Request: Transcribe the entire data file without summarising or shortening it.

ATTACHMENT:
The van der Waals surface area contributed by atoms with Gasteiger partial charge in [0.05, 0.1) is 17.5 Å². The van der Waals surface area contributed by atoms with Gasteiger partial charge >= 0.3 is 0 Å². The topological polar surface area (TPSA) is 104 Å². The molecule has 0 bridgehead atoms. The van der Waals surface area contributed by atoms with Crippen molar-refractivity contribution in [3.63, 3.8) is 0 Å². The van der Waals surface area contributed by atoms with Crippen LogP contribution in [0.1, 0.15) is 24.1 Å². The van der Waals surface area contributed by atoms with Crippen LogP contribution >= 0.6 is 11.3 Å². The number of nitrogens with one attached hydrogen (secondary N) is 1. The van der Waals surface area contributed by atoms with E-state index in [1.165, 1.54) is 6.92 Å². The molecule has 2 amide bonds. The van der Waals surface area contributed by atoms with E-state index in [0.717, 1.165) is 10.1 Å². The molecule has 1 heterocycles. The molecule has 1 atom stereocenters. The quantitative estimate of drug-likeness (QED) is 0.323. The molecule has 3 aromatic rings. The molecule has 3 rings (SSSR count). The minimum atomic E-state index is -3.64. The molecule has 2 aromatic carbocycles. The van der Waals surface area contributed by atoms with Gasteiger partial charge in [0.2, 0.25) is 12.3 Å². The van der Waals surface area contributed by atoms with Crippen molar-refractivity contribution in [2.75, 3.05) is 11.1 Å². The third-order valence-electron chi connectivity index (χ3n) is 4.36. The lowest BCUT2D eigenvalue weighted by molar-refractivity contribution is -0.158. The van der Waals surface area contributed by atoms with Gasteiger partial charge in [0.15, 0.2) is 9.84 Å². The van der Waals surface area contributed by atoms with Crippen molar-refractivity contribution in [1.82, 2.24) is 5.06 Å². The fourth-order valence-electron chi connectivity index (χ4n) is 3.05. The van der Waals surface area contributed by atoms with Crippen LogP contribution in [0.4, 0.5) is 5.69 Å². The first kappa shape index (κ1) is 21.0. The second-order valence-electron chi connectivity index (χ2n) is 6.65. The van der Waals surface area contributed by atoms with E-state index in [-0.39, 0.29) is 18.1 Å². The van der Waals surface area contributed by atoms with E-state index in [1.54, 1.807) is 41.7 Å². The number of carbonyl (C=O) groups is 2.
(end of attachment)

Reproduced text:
The van der Waals surface area contributed by atoms with Gasteiger partial charge in [0.05, 0.1) is 17.5 Å². The van der Waals surface area contributed by atoms with Gasteiger partial charge >= 0.3 is 0 Å². The topological polar surface area (TPSA) is 104 Å². The molecule has 0 bridgehead atoms. The van der Waals surface area contributed by atoms with Crippen molar-refractivity contribution in [3.63, 3.8) is 0 Å². The van der Waals surface area contributed by atoms with Crippen LogP contribution in [0.1, 0.15) is 24.1 Å². The van der Waals surface area contributed by atoms with Crippen LogP contribution >= 0.6 is 11.3 Å². The number of nitrogens with one attached hydrogen (secondary N) is 1. The van der Waals surface area contributed by atoms with E-state index in [1.165, 1.54) is 6.92 Å². The molecule has 2 amide bonds. The van der Waals surface area contributed by atoms with E-state index in [0.717, 1.165) is 10.1 Å². The molecule has 1 heterocycles. The molecule has 1 atom stereocenters. The quantitative estimate of drug-likeness (QED) is 0.323. The molecule has 3 aromatic rings. The molecule has 3 rings (SSSR count). The minimum atomic E-state index is -3.64. The molecule has 2 aromatic carbocycles. The van der Waals surface area contributed by atoms with Gasteiger partial charge in [0.2, 0.25) is 12.3 Å². The van der Waals surface area contributed by atoms with Crippen molar-refractivity contribution in [2.75, 3.05) is 11.1 Å². The third-order valence-electron chi connectivity index (χ3n) is 4.36. The lowest BCUT2D eigenvalue weighted by molar-refractivity contribution is -0.158. The van der Waals surface area contributed by atoms with Gasteiger partial charge in [0.15, 0.2) is 9.84 Å². The van der Waals surface area contributed by atoms with Crippen molar-refractivity contribution in [1.82, 2.24) is 5.06 Å². The fourth-order valence-electron chi connectivity index (χ4n) is 3.05. The van der Waals surface area contributed by atoms with Crippen LogP contribution in [0.4, 0.5) is 5.69 Å². The first kappa shape index (κ1) is 21.0. The second-order valence-electron chi connectivity index (χ2n) is 6.65. The van der Waals surface area contributed by atoms with E-state index in [-0.39, 0.29) is 18.1 Å². The van der Waals surface area contributed by atoms with E-state index in [1.54, 1.807) is 41.7 Å². The number of carbonyl (C=O) groups is 2.